The Information Commissioner’s Office has imposed a £50,000 fine on a Halifax-based firm which admitted to breaching the pensions cold calling ban on up to 96,817 occasions – it was not clear how many of the calls were eventually connected to the intended recipient, so the actual number of contraventions could be lower. The firm is now also subject to an enforcement notice, meaning that they could be prosecuted if they continue to make unsolicited calls.

The ICO says that the firm is guilty of “a serious contravention of regulation 21B of the Privacy and Electronic Communications (EC Directive) Regulations 2003.”

Since 2019, the law has prohibited firms from making unsolicited calls about pensions unless both of the following apply:

  • The firm is authorised by the Financial Conduct Authority or is the trustee or manager of an occupational or personal pension scheme
  • The recipient of the call has given their explicit prior consent to receiving calls of this nature, or has an existing relationship with the caller such that they expect marketing calls to be made

The calls made by this firm invited people to sign up to pension reviews, with a view to being introduced to an adviser.

The firm attempted to point out to the ICO that recipients had consented to receiving marketing material when they visited certain websites. However, the data protection watchdog rejected this argument, saying:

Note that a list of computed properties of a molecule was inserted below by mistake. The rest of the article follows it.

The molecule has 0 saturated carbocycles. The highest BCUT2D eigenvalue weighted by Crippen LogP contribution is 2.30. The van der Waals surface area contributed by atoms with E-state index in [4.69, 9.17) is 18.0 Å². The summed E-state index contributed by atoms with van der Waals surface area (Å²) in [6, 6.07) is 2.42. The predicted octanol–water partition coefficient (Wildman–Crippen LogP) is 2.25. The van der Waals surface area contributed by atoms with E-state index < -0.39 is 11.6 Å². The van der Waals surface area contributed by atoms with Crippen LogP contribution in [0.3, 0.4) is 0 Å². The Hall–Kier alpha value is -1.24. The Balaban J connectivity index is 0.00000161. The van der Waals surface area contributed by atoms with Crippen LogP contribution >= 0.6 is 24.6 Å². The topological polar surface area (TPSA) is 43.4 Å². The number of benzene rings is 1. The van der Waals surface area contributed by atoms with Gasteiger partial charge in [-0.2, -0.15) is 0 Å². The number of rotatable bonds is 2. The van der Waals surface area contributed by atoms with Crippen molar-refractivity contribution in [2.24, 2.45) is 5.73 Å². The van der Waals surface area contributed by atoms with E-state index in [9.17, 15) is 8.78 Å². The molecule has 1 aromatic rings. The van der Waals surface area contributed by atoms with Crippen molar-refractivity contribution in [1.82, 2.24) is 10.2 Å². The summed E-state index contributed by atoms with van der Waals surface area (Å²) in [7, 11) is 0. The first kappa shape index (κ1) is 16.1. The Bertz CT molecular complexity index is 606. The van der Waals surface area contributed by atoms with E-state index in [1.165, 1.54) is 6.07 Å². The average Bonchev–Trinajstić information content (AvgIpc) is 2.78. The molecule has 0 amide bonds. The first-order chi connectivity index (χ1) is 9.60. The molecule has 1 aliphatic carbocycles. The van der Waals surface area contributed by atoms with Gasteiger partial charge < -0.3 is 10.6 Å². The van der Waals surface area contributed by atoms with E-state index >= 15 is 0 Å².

“These sites required those signing up to them to agree to possible marketing from long lists of sectors and organisations. People appeared unable to select which, if any, they were happy to have their details passed on to or receive marketing material from. [name of firm] therefore did not have informed consent from the people it called.”

As a firm listed on the Financial Services Register as an Introducer Appointed Representative, the firm does not hold FCA authorisation in any case.

The ICO says that one of the ‘aggravating factors’ in this case is that the firm “failed to co-operate fully with the Commissioner’s investigation and have failed to provide some of the requested information.”

An example of a complaint made to the ICO about the firm was:

 “Offering pension review as she is concerned about people losing out on high charges, underperformance and not getting annual pension statements. She claimed to have got my data from a government pension website and was trying to book me an appointment with a financial adviser. I am a financial adviser and know that these calls are now banned. for the uninitiated she was almost claiming she was working for a company on behalf of ICO. Information Commissioner’s Office government, which I know she is not. really cagey about giving me her address or where she had got my data from.”

The fine will be reduced to £40,000 if the firm pays by September 15 and does not exercise its right of appeal.

Andy Curry, ICO Head of Investigations, said:

”Cold calls are a common way of attempting to defraud people out of their pensions and we will take tough action where we find companies carrying out this kind of marketing. The law was updated specifically to protect these often vulnerable people and their retirement funds.

“Companies are responsible for knowing the law and following it. We have a range of powers and enforcement action which we can and will take on behalf of the public to put a stop to the activities of unscrupulous companies.”